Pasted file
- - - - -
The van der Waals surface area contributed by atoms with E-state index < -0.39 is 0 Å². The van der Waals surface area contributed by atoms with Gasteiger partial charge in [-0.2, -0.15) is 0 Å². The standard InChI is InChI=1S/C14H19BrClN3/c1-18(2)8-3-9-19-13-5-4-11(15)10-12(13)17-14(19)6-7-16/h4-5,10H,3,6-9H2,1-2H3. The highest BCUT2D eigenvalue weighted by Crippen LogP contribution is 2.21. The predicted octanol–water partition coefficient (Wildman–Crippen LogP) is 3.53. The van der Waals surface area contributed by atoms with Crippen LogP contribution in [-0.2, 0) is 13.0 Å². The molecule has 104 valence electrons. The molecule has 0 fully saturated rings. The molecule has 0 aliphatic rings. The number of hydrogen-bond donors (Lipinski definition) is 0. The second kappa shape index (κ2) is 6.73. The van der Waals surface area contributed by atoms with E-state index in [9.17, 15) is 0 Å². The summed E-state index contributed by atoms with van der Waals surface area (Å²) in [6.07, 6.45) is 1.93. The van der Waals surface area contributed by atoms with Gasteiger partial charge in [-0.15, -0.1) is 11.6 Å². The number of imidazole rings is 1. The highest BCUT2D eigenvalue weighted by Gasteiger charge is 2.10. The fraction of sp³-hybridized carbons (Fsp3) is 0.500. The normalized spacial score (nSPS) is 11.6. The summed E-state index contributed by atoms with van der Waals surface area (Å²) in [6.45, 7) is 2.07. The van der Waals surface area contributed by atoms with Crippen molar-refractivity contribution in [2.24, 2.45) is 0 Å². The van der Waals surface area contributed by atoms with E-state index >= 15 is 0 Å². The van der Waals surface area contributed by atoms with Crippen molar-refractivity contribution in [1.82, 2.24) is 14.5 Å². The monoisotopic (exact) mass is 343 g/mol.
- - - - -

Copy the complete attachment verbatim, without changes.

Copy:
The van der Waals surface area contributed by atoms with E-state index < -0.39 is 0 Å². The van der Waals surface area contributed by atoms with Gasteiger partial charge in [-0.2, -0.15) is 0 Å². The standard InChI is InChI=1S/C14H19BrClN3/c1-18(2)8-3-9-19-13-5-4-11(15)10-12(13)17-14(19)6-7-16/h4-5,10H,3,6-9H2,1-2H3. The highest BCUT2D eigenvalue weighted by Crippen LogP contribution is 2.21. The predicted octanol–water partition coefficient (Wildman–Crippen LogP) is 3.53. The van der Waals surface area contributed by atoms with Crippen LogP contribution in [-0.2, 0) is 13.0 Å². The molecule has 104 valence electrons. The molecule has 0 fully saturated rings. The molecule has 0 aliphatic rings. The number of hydrogen-bond donors (Lipinski definition) is 0. The second kappa shape index (κ2) is 6.73. The van der Waals surface area contributed by atoms with E-state index in [9.17, 15) is 0 Å². The summed E-state index contributed by atoms with van der Waals surface area (Å²) in [6.07, 6.45) is 1.93. The van der Waals surface area contributed by atoms with Gasteiger partial charge in [-0.15, -0.1) is 11.6 Å². The number of imidazole rings is 1. The highest BCUT2D eigenvalue weighted by Gasteiger charge is 2.10. The fraction of sp³-hybridized carbons (Fsp3) is 0.500. The normalized spacial score (nSPS) is 11.6. The summed E-state index contributed by atoms with van der Waals surface area (Å²) in [6.45, 7) is 2.07. The van der Waals surface area contributed by atoms with Crippen molar-refractivity contribution in [2.24, 2.45) is 0 Å². The van der Waals surface area contributed by atoms with E-state index >= 15 is 0 Å². The van der Waals surface area contributed by atoms with Crippen molar-refractivity contribution in [1.82, 2.24) is 14.5 Å². The monoisotopic (exact) mass is 343 g/mol.